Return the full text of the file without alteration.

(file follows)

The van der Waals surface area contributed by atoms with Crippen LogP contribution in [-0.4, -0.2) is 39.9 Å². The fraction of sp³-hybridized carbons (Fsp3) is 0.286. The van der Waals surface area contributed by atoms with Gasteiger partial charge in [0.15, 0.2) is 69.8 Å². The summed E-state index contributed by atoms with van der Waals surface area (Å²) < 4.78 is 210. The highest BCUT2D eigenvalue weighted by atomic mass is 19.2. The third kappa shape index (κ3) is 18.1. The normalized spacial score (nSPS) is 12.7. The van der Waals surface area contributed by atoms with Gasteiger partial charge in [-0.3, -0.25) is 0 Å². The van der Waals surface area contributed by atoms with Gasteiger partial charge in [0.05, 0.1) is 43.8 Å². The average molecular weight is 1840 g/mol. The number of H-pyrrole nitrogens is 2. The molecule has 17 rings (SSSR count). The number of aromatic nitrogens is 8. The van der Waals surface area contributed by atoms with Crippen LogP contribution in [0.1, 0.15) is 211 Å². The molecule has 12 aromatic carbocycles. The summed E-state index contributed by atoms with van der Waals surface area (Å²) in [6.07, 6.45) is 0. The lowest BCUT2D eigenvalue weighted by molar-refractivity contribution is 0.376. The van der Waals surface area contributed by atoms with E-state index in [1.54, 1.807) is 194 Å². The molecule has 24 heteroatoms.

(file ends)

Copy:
The van der Waals surface area contributed by atoms with Crippen LogP contribution in [-0.4, -0.2) is 39.9 Å². The fraction of sp³-hybridized carbons (Fsp3) is 0.286. The van der Waals surface area contributed by atoms with Gasteiger partial charge in [0.15, 0.2) is 69.8 Å². The summed E-state index contributed by atoms with van der Waals surface area (Å²) < 4.78 is 210. The highest BCUT2D eigenvalue weighted by atomic mass is 19.2. The third kappa shape index (κ3) is 18.1. The normalized spacial score (nSPS) is 12.7. The van der Waals surface area contributed by atoms with Gasteiger partial charge in [-0.3, -0.25) is 0 Å². The van der Waals surface area contributed by atoms with Gasteiger partial charge in [0.05, 0.1) is 43.8 Å². The average molecular weight is 1840 g/mol. The number of H-pyrrole nitrogens is 2. The molecule has 17 rings (SSSR count). The number of aromatic nitrogens is 8. The van der Waals surface area contributed by atoms with Crippen LogP contribution in [0.1, 0.15) is 211 Å². The molecule has 12 aromatic carbocycles. The summed E-state index contributed by atoms with van der Waals surface area (Å²) in [6.07, 6.45) is 0. The lowest BCUT2D eigenvalue weighted by molar-refractivity contribution is 0.376. The van der Waals surface area contributed by atoms with E-state index in [1.54, 1.807) is 194 Å². The molecule has 24 heteroatoms.